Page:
Sportsnet is breaking down everything you need to know about each of the 32 teams—including why you should or shouldn’t be rooting for them this season—in the month leading up to NFL kickoff on Sept. 4. Today, the Green Bay Packers.
Last year’s record: 8-7-1
Coach: Mike McCarthy
2014 is about… Staying healthy. The Packers roster is deep and talented, especially on offence—but when your All-Pro quarterback goes down, and so does his top receiver, and so does his second-best receiver, and so does your best pass rusher…well, you get the idea.
Core players: Aaron Rodgers (QB), Clay Matthews (LB), Jordy Nelson (WR), Eddie Lacy (RB)
But they lost… Likely Jermichael Finley, the Packers long-time tight end who is still dealing with a serious spinal injury and is also a free agent. Even if he gets medical clearance, the team may not want to take the risk. The Packers also said goodbye to James Jones (WR), who found a payday in Oakland after years as a reliable third receiver who filled in admirably when injuries struck in front of him. Sadly, Johnathan Franklin (RB) was forced to retire after suffering a nasty neck injury in his rookie year. He wasn’t high on the Packers depth chart, but they had high hopes for his future.
Yeah, but they got… The big name, of course, is Julius Peppers (LB/DE) who brings tremendous pass-rushing pressure to pair with Matthews—but at this point in his career, it remains to be seen what else he can contribute. Green Bay added two tight ends—Richard Rodgers (in the third round) and Colt Lyerla (as an undrafted free agent)—to potentially replace Finley. Both rookies come with question marks on or off the field, but each has the pass catching skill to contribute on offence. On defence, first-round pick Ha Ha Clinton-Dix should be given every chance to lock down the starting free safety spot, giving the Pack the kind of safety combo (along with Morgan Burnett) they haven’t had since Charles Woodson left town. It’s not necessarily an “addition,” but securing Jordy Nelson’s services on a long-term deal has to have Cheeseheads sighing with relief. When both Nelson and Rodgers were healthy last season, they were connecting at a rate that would have placed Nelson behind only such all-world pass catchers as Calvin Johnson, Demaryius Thomas, Dez Bryant and Brandon Marshall. Rookie receiver Davante Adams is raw but talented and is looked at as the future next to Nelson if Randall Cobb can’t be re-signed.
Growing from within: Jarrett Boykin (WR) was inserted into the lineup last year when both Nelson and Cobb were hurt and showed enough that McCarthy will likely try to find snaps for him in the offence, especially if fewer passes are thrown to the tight end. Meanwhile, Eddie Lacy should be ready for a more complex role in the offence in year two.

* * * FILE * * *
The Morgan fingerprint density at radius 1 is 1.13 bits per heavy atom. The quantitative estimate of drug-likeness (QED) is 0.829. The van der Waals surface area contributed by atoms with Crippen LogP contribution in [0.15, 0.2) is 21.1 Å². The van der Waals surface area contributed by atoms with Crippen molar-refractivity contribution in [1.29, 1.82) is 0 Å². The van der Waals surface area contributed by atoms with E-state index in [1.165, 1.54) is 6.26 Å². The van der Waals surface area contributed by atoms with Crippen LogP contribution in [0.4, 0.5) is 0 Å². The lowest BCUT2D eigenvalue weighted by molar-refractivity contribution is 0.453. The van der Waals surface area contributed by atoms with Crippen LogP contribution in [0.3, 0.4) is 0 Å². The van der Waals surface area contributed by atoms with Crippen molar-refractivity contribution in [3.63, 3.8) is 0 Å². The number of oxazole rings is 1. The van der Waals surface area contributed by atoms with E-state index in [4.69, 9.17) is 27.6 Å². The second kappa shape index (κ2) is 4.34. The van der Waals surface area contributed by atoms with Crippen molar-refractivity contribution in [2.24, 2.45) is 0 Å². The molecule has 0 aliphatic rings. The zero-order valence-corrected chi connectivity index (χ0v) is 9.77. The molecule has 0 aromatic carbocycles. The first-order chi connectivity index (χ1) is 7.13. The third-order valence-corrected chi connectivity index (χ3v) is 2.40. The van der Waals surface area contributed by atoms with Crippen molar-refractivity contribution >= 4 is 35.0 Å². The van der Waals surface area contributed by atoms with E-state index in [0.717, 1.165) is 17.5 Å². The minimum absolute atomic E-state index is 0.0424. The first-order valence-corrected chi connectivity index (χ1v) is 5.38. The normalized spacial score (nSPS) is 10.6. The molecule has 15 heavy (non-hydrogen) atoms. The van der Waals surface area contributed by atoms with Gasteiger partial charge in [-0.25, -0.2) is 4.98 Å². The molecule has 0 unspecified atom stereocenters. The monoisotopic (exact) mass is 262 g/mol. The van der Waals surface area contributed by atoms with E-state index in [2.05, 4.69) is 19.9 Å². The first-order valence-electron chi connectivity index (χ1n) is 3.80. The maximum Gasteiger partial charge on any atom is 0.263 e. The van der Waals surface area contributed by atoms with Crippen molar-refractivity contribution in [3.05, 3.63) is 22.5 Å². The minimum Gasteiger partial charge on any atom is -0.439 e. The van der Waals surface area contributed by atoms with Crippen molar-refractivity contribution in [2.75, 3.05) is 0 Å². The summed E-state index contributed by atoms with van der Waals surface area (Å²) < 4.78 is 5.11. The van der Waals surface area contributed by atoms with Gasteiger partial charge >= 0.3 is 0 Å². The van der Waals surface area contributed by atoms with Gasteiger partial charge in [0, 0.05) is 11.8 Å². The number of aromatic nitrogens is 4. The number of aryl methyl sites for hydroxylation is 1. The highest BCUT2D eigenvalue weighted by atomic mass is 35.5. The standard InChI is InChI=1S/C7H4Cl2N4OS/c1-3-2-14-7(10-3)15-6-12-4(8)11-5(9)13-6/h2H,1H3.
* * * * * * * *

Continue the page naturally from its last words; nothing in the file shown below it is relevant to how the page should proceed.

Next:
Why this team? A healthy Aaron Rodgers, throwing to Nelson and Cobb (and even Boykin), with Eddie Lacy pounding the ball, might easily be the best offence in the NFC. They’ll have to get lucky on the injury front—but then, every Super Bowl team has to get lucky on the injury front. The bottom line is that Rodgers might be the best quarterback not named Peyton and he has some deadly weapons around him—it could be a very entertaining season.
Why not? It might have to be a very entertaining offensive season, because not a lot is settled on the defensive end. Clinton-Dix and Peppers will add elements to Dom Capers’ defence, but perhaps not where they’re truly needed—that would be in the middle, where veterans Brad Jones and A.J. Hawk looked old and overmatched at times last season, and the Packers added nobody of note to compete with them. This is a team that finished 2013 in the NFL’s bottom 10 in both yards and points allowed. In order to get to the playoffs they’ll have to stop the potent offences of the Bears and Lions—and should they reach the post-season, their defence will have to go play-for-play with San Francisco or Seattle. That’s not an appetizing prospect for anyone in Wisconsin.
Perfect for fans of… The Pittsburgh Penguins. A slick offence that can be beautiful to watch when everything is working. A top-heavy cast that must avoid injuries to contend. A back end that’s always in danger of getting exposed. Annual trips to the playoffs that often end with a loss in a high-scoring affair when the team just can’t get a much-needed stop.
How much hope? 7/10. The Pack can put up 40-plus points on any given Sunday. With that kind of offence, there is always hope. The rest of the division isn’t exactly stocked with lockdown ‘Ds, either.
Will you be mocked for front-running? Maybe a little. But the Packers have been trending steadily down since they won the Lombardi trophy in 2010—it’s not like you’re hopping a bandwagon that’s humming along a freeway or anything.
A Meme To Remember: If you don’t include Aaron Rodgers in your photo of the team captains, you will still include Aaron Rodgers in your photo of the team captains. You just won’t realize it until later.